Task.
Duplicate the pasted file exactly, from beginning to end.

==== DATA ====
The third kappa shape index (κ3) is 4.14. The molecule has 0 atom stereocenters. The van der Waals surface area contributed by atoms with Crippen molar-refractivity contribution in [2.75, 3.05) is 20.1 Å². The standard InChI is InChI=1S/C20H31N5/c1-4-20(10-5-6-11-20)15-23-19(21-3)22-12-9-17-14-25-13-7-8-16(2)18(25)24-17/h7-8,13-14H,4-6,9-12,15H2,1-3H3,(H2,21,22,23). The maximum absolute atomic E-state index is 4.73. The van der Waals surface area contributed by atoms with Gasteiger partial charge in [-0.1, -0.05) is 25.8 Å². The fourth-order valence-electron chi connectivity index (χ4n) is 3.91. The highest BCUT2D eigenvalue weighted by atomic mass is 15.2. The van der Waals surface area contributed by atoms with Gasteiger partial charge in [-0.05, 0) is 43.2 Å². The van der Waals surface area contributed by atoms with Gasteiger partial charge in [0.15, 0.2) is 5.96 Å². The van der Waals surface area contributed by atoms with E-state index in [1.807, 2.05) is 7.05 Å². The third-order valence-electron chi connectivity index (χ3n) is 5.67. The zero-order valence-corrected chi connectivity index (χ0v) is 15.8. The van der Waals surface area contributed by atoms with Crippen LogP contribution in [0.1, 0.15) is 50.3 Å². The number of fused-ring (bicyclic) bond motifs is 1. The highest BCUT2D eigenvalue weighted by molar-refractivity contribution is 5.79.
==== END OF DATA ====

The third kappa shape index (κ3) is 4.14. The molecule has 0 atom stereocenters. The van der Waals surface area contributed by atoms with Crippen molar-refractivity contribution in [2.75, 3.05) is 20.1 Å². The standard InChI is InChI=1S/C20H31N5/c1-4-20(10-5-6-11-20)15-23-19(21-3)22-12-9-17-14-25-13-7-8-16(2)18(25)24-17/h7-8,13-14H,4-6,9-12,15H2,1-3H3,(H2,21,22,23). The maximum absolute atomic E-state index is 4.73. The van der Waals surface area contributed by atoms with Gasteiger partial charge in [-0.1, -0.05) is 25.8 Å². The fourth-order valence-electron chi connectivity index (χ4n) is 3.91. The highest BCUT2D eigenvalue weighted by atomic mass is 15.2. The van der Waals surface area contributed by atoms with Gasteiger partial charge in [-0.05, 0) is 43.2 Å². The van der Waals surface area contributed by atoms with Gasteiger partial charge in [0.15, 0.2) is 5.96 Å². The van der Waals surface area contributed by atoms with E-state index in [1.807, 2.05) is 7.05 Å². The third-order valence-electron chi connectivity index (χ3n) is 5.67. The zero-order valence-corrected chi connectivity index (χ0v) is 15.8. The van der Waals surface area contributed by atoms with Crippen LogP contribution in [0.1, 0.15) is 50.3 Å². The number of fused-ring (bicyclic) bond motifs is 1. The highest BCUT2D eigenvalue weighted by molar-refractivity contribution is 5.79.